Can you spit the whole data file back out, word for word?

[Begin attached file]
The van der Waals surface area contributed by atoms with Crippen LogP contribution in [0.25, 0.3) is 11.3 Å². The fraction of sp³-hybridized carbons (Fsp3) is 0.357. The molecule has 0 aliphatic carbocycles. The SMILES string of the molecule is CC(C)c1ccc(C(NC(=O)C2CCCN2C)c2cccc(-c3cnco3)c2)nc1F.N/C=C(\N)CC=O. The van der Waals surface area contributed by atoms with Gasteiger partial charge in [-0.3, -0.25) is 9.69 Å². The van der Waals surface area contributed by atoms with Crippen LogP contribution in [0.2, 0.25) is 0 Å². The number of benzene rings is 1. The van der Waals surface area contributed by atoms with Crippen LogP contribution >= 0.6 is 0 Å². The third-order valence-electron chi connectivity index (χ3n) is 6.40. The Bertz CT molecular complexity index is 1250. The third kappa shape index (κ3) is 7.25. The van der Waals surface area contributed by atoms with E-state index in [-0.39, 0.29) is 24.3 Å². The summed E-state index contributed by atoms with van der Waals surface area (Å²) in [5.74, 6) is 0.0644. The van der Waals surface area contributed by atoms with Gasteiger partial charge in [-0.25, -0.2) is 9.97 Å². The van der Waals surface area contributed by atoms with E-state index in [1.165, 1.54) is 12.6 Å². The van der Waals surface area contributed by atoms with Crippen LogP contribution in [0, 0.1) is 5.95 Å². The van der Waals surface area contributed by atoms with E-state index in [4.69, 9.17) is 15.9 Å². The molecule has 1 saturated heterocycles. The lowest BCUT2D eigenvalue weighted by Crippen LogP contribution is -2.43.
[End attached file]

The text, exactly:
The van der Waals surface area contributed by atoms with Crippen LogP contribution in [0.25, 0.3) is 11.3 Å². The fraction of sp³-hybridized carbons (Fsp3) is 0.357. The molecule has 0 aliphatic carbocycles. The SMILES string of the molecule is CC(C)c1ccc(C(NC(=O)C2CCCN2C)c2cccc(-c3cnco3)c2)nc1F.N/C=C(\N)CC=O. The van der Waals surface area contributed by atoms with Gasteiger partial charge in [-0.3, -0.25) is 9.69 Å². The van der Waals surface area contributed by atoms with Crippen LogP contribution in [0.2, 0.25) is 0 Å². The number of benzene rings is 1. The van der Waals surface area contributed by atoms with Crippen LogP contribution >= 0.6 is 0 Å². The third-order valence-electron chi connectivity index (χ3n) is 6.40. The Bertz CT molecular complexity index is 1250. The third kappa shape index (κ3) is 7.25. The van der Waals surface area contributed by atoms with E-state index in [-0.39, 0.29) is 24.3 Å². The summed E-state index contributed by atoms with van der Waals surface area (Å²) in [5.74, 6) is 0.0644. The van der Waals surface area contributed by atoms with Gasteiger partial charge in [-0.25, -0.2) is 9.97 Å². The van der Waals surface area contributed by atoms with E-state index in [1.165, 1.54) is 12.6 Å². The van der Waals surface area contributed by atoms with Crippen LogP contribution in [0, 0.1) is 5.95 Å². The van der Waals surface area contributed by atoms with E-state index in [4.69, 9.17) is 15.9 Å². The molecule has 1 saturated heterocycles. The lowest BCUT2D eigenvalue weighted by Crippen LogP contribution is -2.43.